This morning, while thinking about yesterday’s sermon on not allowing our hearts to be troubled, I remembered a quote from a letter by Samuel Rutherford. It can be hard to keep our hearts from being troubled, especially when we feel an “absence of comfort, and absence of sense of [Christ’s] sweet presence.” Here is what he says to a church that seems to be feeling down in the dumps and is troubled by that “absence.”
“I think that absence is Christ’s trying of us, not simply our sin against him: therefore, [although] our obedience then be not sugared and sweetened with joy; (which is the sweet meat [children] would still be at) yet the less sense [of Christ’s presence], and the more willingness in obeying, the less formality in our obedience, [but] we think not so; for I believe many think obedience formal and lifeless, except the wind be fair in the West, and sails filled with joy and sense, till souls, like a ship fair before the wind, can spread no more sail: but I am not of their mind, who think so.”*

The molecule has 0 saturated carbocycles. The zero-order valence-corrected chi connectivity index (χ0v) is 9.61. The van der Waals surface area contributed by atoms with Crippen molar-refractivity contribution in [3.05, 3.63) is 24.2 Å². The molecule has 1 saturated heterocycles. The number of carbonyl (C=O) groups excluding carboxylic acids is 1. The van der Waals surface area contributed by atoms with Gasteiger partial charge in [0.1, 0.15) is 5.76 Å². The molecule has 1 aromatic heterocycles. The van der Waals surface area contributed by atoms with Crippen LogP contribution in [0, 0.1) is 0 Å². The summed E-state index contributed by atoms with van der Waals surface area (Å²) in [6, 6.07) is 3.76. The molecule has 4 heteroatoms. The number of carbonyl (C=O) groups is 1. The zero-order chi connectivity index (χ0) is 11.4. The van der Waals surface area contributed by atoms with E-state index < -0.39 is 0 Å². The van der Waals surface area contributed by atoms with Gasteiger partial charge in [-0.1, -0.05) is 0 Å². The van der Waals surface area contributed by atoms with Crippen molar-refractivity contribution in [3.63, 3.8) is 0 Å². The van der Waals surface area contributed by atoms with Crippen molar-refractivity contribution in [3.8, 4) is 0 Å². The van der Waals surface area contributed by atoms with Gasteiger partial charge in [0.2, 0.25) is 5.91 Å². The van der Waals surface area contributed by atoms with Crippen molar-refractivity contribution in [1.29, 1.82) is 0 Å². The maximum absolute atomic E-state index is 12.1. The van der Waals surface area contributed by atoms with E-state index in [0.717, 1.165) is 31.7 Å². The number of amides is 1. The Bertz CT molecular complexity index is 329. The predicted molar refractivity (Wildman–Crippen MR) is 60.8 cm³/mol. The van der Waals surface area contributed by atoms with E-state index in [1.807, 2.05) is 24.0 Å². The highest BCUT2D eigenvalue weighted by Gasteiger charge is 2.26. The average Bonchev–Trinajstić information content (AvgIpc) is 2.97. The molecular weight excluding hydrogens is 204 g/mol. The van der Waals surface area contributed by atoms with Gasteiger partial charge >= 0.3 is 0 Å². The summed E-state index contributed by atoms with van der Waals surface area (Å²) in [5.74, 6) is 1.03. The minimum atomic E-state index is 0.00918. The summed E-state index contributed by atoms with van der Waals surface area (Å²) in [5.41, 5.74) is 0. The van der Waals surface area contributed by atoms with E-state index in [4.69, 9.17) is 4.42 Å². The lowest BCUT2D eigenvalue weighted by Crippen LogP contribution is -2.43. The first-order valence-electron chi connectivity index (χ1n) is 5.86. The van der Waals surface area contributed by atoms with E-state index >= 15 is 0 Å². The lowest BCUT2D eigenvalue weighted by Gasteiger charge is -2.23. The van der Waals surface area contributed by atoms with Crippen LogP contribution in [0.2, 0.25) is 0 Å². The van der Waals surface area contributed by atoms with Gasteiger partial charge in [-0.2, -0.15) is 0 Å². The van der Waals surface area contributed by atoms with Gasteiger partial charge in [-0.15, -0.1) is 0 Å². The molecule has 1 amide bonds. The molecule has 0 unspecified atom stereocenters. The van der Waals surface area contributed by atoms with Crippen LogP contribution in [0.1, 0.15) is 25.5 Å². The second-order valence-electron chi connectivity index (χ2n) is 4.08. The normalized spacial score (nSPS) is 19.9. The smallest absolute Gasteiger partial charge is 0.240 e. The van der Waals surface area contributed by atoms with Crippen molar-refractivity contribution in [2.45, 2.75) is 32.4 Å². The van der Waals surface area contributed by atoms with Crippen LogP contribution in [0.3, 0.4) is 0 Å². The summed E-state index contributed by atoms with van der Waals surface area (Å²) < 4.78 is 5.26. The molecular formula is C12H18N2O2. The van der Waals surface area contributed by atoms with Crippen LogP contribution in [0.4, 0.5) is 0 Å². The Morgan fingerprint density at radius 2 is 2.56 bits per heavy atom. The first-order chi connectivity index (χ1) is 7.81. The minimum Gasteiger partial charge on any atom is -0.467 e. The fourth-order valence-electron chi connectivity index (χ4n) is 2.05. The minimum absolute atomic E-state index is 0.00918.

Although it might be hard to understand, he is essentially saying that if we willingly obey Christ, we should not think there’s something wrong with us when sometimes we don’t “sense” His presence, and it doesn’t make us feel super joyful. Sometimes this is simply a way that God tests us.
Christian hedonism says that if we aren’t enjoying it, we’re doing it wrong. But, to quote Rutherford, “I am not of their mind, who think so.” Sometimes the most encouraging thing you can hear when your obedience doesn’t seem to be generating lots of joy is that your willing obedience is still pleasing to Him, even if it’s not giving you the feelings you want.
* (Quote from Joshua redivivus, or Mr Rutherford’s letters, by Samuel Rutherford)